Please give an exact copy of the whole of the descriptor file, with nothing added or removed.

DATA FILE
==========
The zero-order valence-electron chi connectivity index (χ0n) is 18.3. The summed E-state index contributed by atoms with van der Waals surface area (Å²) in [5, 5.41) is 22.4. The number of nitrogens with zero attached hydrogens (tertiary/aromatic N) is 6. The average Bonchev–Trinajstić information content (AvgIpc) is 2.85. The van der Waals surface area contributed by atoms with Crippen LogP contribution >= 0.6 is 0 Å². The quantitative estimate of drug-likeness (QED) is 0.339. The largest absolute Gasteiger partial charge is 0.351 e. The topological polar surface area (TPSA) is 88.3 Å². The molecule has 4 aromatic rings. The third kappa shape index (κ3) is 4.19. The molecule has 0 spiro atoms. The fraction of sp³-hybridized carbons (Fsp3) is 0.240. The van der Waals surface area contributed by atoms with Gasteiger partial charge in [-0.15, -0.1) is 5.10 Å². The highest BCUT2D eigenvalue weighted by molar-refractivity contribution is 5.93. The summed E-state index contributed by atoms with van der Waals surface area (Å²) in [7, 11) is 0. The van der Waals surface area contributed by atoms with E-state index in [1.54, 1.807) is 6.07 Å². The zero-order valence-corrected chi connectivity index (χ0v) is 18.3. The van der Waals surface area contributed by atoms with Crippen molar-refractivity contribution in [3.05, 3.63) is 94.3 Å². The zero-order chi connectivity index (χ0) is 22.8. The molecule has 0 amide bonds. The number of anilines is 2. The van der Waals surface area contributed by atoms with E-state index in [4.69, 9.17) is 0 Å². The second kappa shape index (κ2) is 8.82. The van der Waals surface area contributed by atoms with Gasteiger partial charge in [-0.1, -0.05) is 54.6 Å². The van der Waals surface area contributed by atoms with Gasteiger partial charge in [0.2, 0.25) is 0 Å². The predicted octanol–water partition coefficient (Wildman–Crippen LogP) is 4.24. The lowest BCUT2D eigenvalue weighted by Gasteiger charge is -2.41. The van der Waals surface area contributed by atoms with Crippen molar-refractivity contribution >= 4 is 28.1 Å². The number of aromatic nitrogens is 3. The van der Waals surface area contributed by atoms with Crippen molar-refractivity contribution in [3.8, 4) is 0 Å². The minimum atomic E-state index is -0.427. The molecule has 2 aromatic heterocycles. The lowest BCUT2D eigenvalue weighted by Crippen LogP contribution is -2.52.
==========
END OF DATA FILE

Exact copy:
The zero-order valence-electron chi connectivity index (χ0n) is 18.3. The summed E-state index contributed by atoms with van der Waals surface area (Å²) in [5, 5.41) is 22.4. The number of nitrogens with zero attached hydrogens (tertiary/aromatic N) is 6. The average Bonchev–Trinajstić information content (AvgIpc) is 2.85. The van der Waals surface area contributed by atoms with Crippen LogP contribution >= 0.6 is 0 Å². The quantitative estimate of drug-likeness (QED) is 0.339. The largest absolute Gasteiger partial charge is 0.351 e. The topological polar surface area (TPSA) is 88.3 Å². The molecule has 4 aromatic rings. The third kappa shape index (κ3) is 4.19. The molecule has 0 spiro atoms. The fraction of sp³-hybridized carbons (Fsp3) is 0.240. The van der Waals surface area contributed by atoms with Gasteiger partial charge in [-0.15, -0.1) is 5.10 Å². The highest BCUT2D eigenvalue weighted by molar-refractivity contribution is 5.93. The summed E-state index contributed by atoms with van der Waals surface area (Å²) in [7, 11) is 0. The van der Waals surface area contributed by atoms with E-state index in [1.54, 1.807) is 6.07 Å². The zero-order valence-corrected chi connectivity index (χ0v) is 18.3. The van der Waals surface area contributed by atoms with Crippen molar-refractivity contribution in [3.05, 3.63) is 94.3 Å². The zero-order chi connectivity index (χ0) is 22.8. The molecule has 0 amide bonds. The number of anilines is 2. The van der Waals surface area contributed by atoms with E-state index in [4.69, 9.17) is 0 Å². The second kappa shape index (κ2) is 8.82. The van der Waals surface area contributed by atoms with Gasteiger partial charge in [-0.1, -0.05) is 54.6 Å². The van der Waals surface area contributed by atoms with Gasteiger partial charge in [0.2, 0.25) is 0 Å². The predicted octanol–water partition coefficient (Wildman–Crippen LogP) is 4.24. The lowest BCUT2D eigenvalue weighted by Gasteiger charge is -2.41. The van der Waals surface area contributed by atoms with Crippen molar-refractivity contribution >= 4 is 28.1 Å². The number of aromatic nitrogens is 3. The van der Waals surface area contributed by atoms with Crippen molar-refractivity contribution in [3.8, 4) is 0 Å². The minimum atomic E-state index is -0.427. The molecule has 2 aromatic heterocycles. The lowest BCUT2D eigenvalue weighted by Crippen LogP contribution is -2.52.